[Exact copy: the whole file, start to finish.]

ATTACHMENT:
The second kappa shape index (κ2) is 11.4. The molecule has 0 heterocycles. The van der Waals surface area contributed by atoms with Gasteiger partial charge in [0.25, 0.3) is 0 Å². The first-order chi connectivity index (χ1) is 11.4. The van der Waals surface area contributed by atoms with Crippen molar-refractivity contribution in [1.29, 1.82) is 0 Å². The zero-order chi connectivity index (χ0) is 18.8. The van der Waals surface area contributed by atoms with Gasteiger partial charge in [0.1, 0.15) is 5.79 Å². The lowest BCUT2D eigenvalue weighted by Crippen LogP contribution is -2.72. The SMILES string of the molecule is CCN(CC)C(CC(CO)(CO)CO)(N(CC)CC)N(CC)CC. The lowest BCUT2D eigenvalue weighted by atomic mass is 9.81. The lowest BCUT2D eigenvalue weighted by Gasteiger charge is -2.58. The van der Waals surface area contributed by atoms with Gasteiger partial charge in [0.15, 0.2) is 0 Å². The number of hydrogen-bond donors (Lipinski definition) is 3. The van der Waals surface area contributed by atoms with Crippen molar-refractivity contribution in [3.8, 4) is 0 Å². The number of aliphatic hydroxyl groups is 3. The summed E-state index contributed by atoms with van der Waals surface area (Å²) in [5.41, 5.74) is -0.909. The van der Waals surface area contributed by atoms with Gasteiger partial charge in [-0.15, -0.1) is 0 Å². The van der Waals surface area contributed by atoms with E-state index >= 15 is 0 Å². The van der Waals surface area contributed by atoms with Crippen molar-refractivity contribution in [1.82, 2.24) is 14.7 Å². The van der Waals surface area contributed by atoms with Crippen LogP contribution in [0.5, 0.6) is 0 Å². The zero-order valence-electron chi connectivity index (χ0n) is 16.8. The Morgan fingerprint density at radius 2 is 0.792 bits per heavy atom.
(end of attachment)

The second kappa shape index (κ2) is 11.4. The molecule has 0 heterocycles. The van der Waals surface area contributed by atoms with Gasteiger partial charge in [0.25, 0.3) is 0 Å². The first-order chi connectivity index (χ1) is 11.4. The van der Waals surface area contributed by atoms with Crippen molar-refractivity contribution in [1.29, 1.82) is 0 Å². The zero-order chi connectivity index (χ0) is 18.8. The van der Waals surface area contributed by atoms with Gasteiger partial charge in [0.1, 0.15) is 5.79 Å². The lowest BCUT2D eigenvalue weighted by Crippen LogP contribution is -2.72. The SMILES string of the molecule is CCN(CC)C(CC(CO)(CO)CO)(N(CC)CC)N(CC)CC. The lowest BCUT2D eigenvalue weighted by atomic mass is 9.81. The lowest BCUT2D eigenvalue weighted by Gasteiger charge is -2.58. The van der Waals surface area contributed by atoms with Gasteiger partial charge in [0.15, 0.2) is 0 Å². The number of hydrogen-bond donors (Lipinski definition) is 3. The van der Waals surface area contributed by atoms with Crippen molar-refractivity contribution in [3.8, 4) is 0 Å². The number of aliphatic hydroxyl groups is 3. The summed E-state index contributed by atoms with van der Waals surface area (Å²) in [5.41, 5.74) is -0.909. The van der Waals surface area contributed by atoms with Gasteiger partial charge in [-0.15, -0.1) is 0 Å². The van der Waals surface area contributed by atoms with E-state index >= 15 is 0 Å². The van der Waals surface area contributed by atoms with Crippen molar-refractivity contribution in [1.82, 2.24) is 14.7 Å². The van der Waals surface area contributed by atoms with Crippen LogP contribution in [0.5, 0.6) is 0 Å². The zero-order valence-electron chi connectivity index (χ0n) is 16.8. The Morgan fingerprint density at radius 2 is 0.792 bits per heavy atom.